it aims at doubling the income of farmers. In the last four & half years, Rs. 1915.33 crore has been released for its implementation.
(Ministry of Agriculture & Farmers Welfare)
Union Minister of Agriculture and Farmers’ Welfare at his inaugural address on Fifth World Fisheries Day, said that under the Blue Revolution scheme, 29,128 hectares has been developed for aquaculture and fishermen are being benefitted. And 7441 traditional boats have been modernized and converted into motorized boats. The Blue Revolution mission aims at doubling the income of farmers and in the last four & half years, Rs. 1915.33 crore has been released for the implementation of Blue Revolution Schemes.
The government has approved Rs. 7522 crore Fisheries and Aquaculture Infrastructure Development Fund (FIDF).
Fisheries and Aquaculture Infrastructure Development Fund (FIDF): It creates employment opportunities to over 9.40 lakhs fishers/fishermen/ fisher folks and other entrepreneurs in fishing and allied activities. It attracts private investment in creation and management of fisheries infrastructure facilities. It helps in the creation of fisheries infrastructure facilities both in marine and inland fisheries sectors, which would boast fish production and help achieve target of Rs. 15 million tonne by 2020 under Blue revolution. It aims to achieve a sustainable growth of 8% to 9% in a move to augment fish production to the level of about 20 million tonnes by 2022-23.
World Fisheries Day
World Fisheries Day is celebrated on November 21st every year to highlight the importance of healthy oceans ecosystems and to ensure sustainable stocks of fisheries in the world.
Fisheries in India: Fisheries is an important sector in India that provides employment to millions of people apart from contributing to the food security of the country. India has over 8,000 km of coastline, and an Exclusive Economic Zone (EEZ) of over 2 million sq km, and extensive freshwater resources. Thus, fisheries play a vital role in the economy of the country with the practice contributing about 1.07 per cent to the GDP (Gross Domestic Product). Fisheries in India makes up to 5.3 per cent to agriculture and allied activities.
Inland fisheries: Inland fisheries is also a vital part of fisheries in India. India’s freshwater resources consist of:
Rivers and canals (197,024 km). Reservoirs (3.15 million hectares). Ponds and tanks (235 million hectares). Oxbow lakes and derelict waters (1.3 million hectares). Brackishwaters (1.24 million hectares) and estuaries (0.29 million hectares). The inland capture fish production has increased from 192,000 tonnes in 1950 to 781,846 tonnes in 2007.
Government of India to observe the remembrance of 100 years of the historical Jallianwalla Bagh massacre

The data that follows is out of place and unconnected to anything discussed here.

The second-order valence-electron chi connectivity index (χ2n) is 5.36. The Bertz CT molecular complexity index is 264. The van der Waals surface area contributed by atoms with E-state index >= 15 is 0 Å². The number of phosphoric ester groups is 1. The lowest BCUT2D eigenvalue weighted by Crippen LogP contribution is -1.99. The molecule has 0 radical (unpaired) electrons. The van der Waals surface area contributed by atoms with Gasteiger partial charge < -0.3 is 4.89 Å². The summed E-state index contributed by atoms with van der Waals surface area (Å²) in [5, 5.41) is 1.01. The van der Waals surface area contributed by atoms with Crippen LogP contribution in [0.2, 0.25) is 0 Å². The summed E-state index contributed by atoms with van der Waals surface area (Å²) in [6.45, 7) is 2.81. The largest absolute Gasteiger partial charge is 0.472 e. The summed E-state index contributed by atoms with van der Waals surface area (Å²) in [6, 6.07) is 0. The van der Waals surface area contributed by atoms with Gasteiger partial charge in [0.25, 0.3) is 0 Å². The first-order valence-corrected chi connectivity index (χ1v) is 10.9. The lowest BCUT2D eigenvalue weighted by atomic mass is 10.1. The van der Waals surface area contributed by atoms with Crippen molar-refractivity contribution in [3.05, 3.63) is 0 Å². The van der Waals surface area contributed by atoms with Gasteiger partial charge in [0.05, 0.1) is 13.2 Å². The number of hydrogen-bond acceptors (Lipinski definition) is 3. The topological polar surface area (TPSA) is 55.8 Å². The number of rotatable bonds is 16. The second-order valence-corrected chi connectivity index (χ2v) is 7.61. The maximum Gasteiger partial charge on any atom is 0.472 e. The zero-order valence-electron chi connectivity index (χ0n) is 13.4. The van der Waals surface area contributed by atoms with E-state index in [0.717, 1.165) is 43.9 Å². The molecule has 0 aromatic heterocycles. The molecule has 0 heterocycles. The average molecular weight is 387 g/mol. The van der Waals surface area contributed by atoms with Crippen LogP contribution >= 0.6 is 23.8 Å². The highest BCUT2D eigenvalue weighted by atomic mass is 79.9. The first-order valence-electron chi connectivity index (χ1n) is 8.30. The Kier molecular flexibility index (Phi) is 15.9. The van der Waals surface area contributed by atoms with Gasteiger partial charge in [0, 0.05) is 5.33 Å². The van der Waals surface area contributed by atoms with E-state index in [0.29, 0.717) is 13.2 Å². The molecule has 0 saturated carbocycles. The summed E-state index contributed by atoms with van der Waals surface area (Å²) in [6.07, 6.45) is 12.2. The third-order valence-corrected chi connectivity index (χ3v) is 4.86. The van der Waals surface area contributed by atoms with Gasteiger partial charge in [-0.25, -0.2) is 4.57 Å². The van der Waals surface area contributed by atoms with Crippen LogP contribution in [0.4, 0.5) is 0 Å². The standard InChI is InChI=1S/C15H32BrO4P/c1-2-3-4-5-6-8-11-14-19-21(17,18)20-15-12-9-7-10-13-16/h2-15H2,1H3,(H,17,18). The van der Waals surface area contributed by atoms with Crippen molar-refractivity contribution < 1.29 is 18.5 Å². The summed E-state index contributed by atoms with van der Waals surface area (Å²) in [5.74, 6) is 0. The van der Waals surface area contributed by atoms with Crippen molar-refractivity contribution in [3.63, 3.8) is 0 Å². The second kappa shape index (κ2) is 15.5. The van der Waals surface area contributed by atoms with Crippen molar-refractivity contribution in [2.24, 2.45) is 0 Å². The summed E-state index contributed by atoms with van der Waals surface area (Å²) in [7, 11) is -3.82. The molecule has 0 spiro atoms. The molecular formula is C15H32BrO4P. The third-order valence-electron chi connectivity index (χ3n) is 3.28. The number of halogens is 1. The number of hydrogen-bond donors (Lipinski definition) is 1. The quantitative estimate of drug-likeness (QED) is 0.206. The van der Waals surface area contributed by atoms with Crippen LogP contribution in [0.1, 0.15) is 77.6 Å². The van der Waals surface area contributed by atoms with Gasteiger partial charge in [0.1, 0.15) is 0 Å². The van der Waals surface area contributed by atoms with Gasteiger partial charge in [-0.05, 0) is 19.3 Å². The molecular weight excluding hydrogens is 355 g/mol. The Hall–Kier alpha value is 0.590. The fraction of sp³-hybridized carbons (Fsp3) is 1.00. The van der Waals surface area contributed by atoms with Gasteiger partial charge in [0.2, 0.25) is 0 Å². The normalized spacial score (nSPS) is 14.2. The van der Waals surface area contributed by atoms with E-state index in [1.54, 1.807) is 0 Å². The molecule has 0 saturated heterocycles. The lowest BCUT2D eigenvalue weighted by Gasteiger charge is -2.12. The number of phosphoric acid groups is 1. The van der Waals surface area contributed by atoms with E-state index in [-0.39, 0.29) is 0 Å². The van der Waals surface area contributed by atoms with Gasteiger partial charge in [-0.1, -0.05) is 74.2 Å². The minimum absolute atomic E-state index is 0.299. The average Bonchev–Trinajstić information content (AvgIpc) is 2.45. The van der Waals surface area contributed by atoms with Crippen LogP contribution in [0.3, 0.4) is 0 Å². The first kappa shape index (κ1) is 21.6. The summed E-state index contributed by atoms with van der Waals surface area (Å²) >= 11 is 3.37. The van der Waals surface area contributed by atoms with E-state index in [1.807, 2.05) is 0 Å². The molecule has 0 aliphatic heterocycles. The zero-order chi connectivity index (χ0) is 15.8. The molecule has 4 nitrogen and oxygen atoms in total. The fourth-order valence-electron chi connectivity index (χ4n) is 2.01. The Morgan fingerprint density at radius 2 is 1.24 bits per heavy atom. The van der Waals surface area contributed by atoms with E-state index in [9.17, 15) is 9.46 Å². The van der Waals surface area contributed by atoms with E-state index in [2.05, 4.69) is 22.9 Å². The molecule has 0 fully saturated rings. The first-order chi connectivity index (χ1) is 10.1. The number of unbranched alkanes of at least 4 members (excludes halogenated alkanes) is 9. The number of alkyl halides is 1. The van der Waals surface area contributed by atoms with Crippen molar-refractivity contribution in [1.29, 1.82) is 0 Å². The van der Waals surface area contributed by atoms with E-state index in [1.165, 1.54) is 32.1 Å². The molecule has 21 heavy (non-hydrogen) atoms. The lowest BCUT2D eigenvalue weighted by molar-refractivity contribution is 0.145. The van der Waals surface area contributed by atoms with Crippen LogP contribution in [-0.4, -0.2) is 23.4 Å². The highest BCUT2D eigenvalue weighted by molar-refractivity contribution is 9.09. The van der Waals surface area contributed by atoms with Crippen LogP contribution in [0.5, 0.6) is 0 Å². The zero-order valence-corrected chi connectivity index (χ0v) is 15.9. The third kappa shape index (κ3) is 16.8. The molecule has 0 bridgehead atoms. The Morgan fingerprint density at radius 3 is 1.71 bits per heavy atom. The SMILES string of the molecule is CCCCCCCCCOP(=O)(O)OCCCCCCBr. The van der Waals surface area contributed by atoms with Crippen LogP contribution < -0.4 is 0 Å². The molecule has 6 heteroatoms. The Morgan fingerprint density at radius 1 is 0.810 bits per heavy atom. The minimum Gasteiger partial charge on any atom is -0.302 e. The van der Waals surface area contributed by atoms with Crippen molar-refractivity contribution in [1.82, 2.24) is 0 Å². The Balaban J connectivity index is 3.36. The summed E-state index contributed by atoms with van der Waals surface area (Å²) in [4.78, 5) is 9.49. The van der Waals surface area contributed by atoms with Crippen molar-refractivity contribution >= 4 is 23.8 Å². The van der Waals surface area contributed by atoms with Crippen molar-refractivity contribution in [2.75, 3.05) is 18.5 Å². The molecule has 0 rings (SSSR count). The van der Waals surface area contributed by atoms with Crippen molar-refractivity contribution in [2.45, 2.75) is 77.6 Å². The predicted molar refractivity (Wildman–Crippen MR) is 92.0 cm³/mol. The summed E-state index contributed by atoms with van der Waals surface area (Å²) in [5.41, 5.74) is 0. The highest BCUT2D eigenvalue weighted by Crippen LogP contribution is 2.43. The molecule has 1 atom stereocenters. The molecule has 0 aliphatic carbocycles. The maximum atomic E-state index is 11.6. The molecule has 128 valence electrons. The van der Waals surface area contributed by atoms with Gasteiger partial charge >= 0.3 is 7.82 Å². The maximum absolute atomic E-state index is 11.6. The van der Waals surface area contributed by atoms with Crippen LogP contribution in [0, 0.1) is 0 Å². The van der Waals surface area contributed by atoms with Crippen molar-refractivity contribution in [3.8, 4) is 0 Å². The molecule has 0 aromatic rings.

Government of India has decided to mark the remembrance of 100 years of the historical Jallianwalla Bagh Massacre next year.
A number of commemorative as well as constructive activities will be taken up during the remembrance period.
Coin and Postage Stamps: The commemorative coin and postage stamps will be released on 13th April 2019 (the day the incident took place 100 years ago). Ministry of Culture will organize cultural activities like kavi sammelan, plays, exhibition, seminars, etc. across the country. A Committee is constituted to ensure timely implementation to Renovate, upgrade and beautify the Jallianwalla Bagh Memorial, and Develop Virtual Reality Theme Based show at the Memorial.
Development of Virtual Reality Theme Based show: The Ministry of Tourism earmarked an amount of Rs. 8 crore under Swadesh Darshan Scheme for development of Virtual Reality Theme Based show at the Memorial. The Ministry of Culture will provide additional funds, if needed. It is also known as the Amritsar Massacre (dated April 13, 1919) at Jallianwala Bagh, Amritsar, Punjab. On 13th April 1919, thousands of people were gathered at Jallianwala Bagh. This day marks the beginning of New Year for the Sikhs, also celebrated as Baisakhi festival all over Punjab. Colonel Reginald Dyer had announced curfew and a ban on all processions that even prohibited a group of 4 or more people to meet publicly. However, General Dyer sensed the number of people present there and the secret meeting that was about to take place. Thus, he arrived with armed troops and ordered to open fire. The troops were ordered to start shooting; this heinous act of violence resulted in extreme mass killing. To keep in mind this significance of this place, a trust was founded in 1920 to build a memorial site at Jallianwala Bagh. American architect, Benjamin Polk, built the memorial site which was inaugurated by the then President of India, Rajendra Prasad on 13 April 1961.
Open Transit Data platform